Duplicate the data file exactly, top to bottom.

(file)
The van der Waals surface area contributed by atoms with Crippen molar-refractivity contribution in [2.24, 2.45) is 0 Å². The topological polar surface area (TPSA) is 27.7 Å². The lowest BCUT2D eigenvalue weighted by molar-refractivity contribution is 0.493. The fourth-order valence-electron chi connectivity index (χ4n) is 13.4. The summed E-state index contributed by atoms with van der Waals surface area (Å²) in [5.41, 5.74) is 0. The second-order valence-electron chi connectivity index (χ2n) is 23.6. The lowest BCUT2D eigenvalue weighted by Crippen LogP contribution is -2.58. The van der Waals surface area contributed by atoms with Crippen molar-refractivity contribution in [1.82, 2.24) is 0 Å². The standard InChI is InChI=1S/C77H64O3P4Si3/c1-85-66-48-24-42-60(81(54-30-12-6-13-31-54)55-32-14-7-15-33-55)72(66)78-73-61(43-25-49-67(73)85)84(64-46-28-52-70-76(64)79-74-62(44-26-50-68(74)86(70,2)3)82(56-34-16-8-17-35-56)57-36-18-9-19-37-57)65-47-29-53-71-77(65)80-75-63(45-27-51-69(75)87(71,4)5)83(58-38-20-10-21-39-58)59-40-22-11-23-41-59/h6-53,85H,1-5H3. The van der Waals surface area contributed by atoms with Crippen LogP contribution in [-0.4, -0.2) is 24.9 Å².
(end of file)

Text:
The van der Waals surface area contributed by atoms with Crippen molar-refractivity contribution in [2.24, 2.45) is 0 Å². The topological polar surface area (TPSA) is 27.7 Å². The lowest BCUT2D eigenvalue weighted by molar-refractivity contribution is 0.493. The fourth-order valence-electron chi connectivity index (χ4n) is 13.4. The summed E-state index contributed by atoms with van der Waals surface area (Å²) in [5.41, 5.74) is 0. The second-order valence-electron chi connectivity index (χ2n) is 23.6. The lowest BCUT2D eigenvalue weighted by Crippen LogP contribution is -2.58. The van der Waals surface area contributed by atoms with Crippen molar-refractivity contribution in [1.82, 2.24) is 0 Å². The standard InChI is InChI=1S/C77H64O3P4Si3/c1-85-66-48-24-42-60(81(54-30-12-6-13-31-54)55-32-14-7-15-33-55)72(66)78-73-61(43-25-49-67(73)85)84(64-46-28-52-70-76(64)79-74-62(44-26-50-68(74)86(70,2)3)82(56-34-16-8-17-35-56)57-36-18-9-19-37-57)65-47-29-53-71-77(65)80-75-63(45-27-51-69(75)87(71,4)5)83(58-38-20-10-21-39-58)59-40-22-11-23-41-59/h6-53,85H,1-5H3. The van der Waals surface area contributed by atoms with Crippen LogP contribution in [-0.4, -0.2) is 24.9 Å².